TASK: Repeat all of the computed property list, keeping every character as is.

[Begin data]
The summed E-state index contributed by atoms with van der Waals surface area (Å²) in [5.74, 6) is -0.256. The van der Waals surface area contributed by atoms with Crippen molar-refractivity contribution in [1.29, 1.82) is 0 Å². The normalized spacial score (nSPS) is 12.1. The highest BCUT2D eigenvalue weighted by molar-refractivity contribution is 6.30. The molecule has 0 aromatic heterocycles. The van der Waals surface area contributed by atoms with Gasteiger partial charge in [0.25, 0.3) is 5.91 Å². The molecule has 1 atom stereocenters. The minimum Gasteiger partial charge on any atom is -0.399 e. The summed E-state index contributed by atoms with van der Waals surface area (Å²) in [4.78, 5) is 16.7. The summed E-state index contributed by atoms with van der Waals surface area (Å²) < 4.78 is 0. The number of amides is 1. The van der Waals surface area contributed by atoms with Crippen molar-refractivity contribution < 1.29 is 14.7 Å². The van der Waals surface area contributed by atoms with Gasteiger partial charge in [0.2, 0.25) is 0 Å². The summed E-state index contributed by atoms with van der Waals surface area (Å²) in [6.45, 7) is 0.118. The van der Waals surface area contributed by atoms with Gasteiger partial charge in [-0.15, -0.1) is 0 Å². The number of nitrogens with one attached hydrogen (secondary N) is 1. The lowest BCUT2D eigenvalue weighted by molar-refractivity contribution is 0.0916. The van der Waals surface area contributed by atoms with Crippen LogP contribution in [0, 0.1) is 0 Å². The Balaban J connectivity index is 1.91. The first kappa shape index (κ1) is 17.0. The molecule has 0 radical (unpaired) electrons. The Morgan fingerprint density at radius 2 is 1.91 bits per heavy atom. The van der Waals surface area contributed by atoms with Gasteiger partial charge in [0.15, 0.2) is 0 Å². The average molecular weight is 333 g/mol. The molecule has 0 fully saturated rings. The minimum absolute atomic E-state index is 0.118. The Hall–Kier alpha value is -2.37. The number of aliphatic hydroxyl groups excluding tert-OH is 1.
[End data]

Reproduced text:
The summed E-state index contributed by atoms with van der Waals surface area (Å²) in [5.74, 6) is -0.256. The van der Waals surface area contributed by atoms with Crippen molar-refractivity contribution in [1.29, 1.82) is 0 Å². The normalized spacial score (nSPS) is 12.1. The highest BCUT2D eigenvalue weighted by molar-refractivity contribution is 6.30. The molecule has 0 aromatic heterocycles. The van der Waals surface area contributed by atoms with Gasteiger partial charge in [0.25, 0.3) is 5.91 Å². The molecule has 1 atom stereocenters. The minimum Gasteiger partial charge on any atom is -0.399 e. The summed E-state index contributed by atoms with van der Waals surface area (Å²) in [4.78, 5) is 16.7. The summed E-state index contributed by atoms with van der Waals surface area (Å²) < 4.78 is 0. The number of amides is 1. The van der Waals surface area contributed by atoms with Crippen molar-refractivity contribution < 1.29 is 14.7 Å². The van der Waals surface area contributed by atoms with Gasteiger partial charge in [0.2, 0.25) is 0 Å². The summed E-state index contributed by atoms with van der Waals surface area (Å²) in [6.45, 7) is 0.118. The van der Waals surface area contributed by atoms with Gasteiger partial charge in [-0.15, -0.1) is 0 Å². The number of nitrogens with one attached hydrogen (secondary N) is 1. The lowest BCUT2D eigenvalue weighted by molar-refractivity contribution is 0.0916. The van der Waals surface area contributed by atoms with Crippen LogP contribution in [0, 0.1) is 0 Å². The Balaban J connectivity index is 1.91. The first kappa shape index (κ1) is 17.0. The molecule has 0 radical (unpaired) electrons. The Morgan fingerprint density at radius 2 is 1.91 bits per heavy atom. The van der Waals surface area contributed by atoms with Gasteiger partial charge in [0.15, 0.2) is 0 Å². The average molecular weight is 333 g/mol. The molecule has 0 fully saturated rings. The minimum absolute atomic E-state index is 0.118. The Hall–Kier alpha value is -2.37. The number of aliphatic hydroxyl groups excluding tert-OH is 1.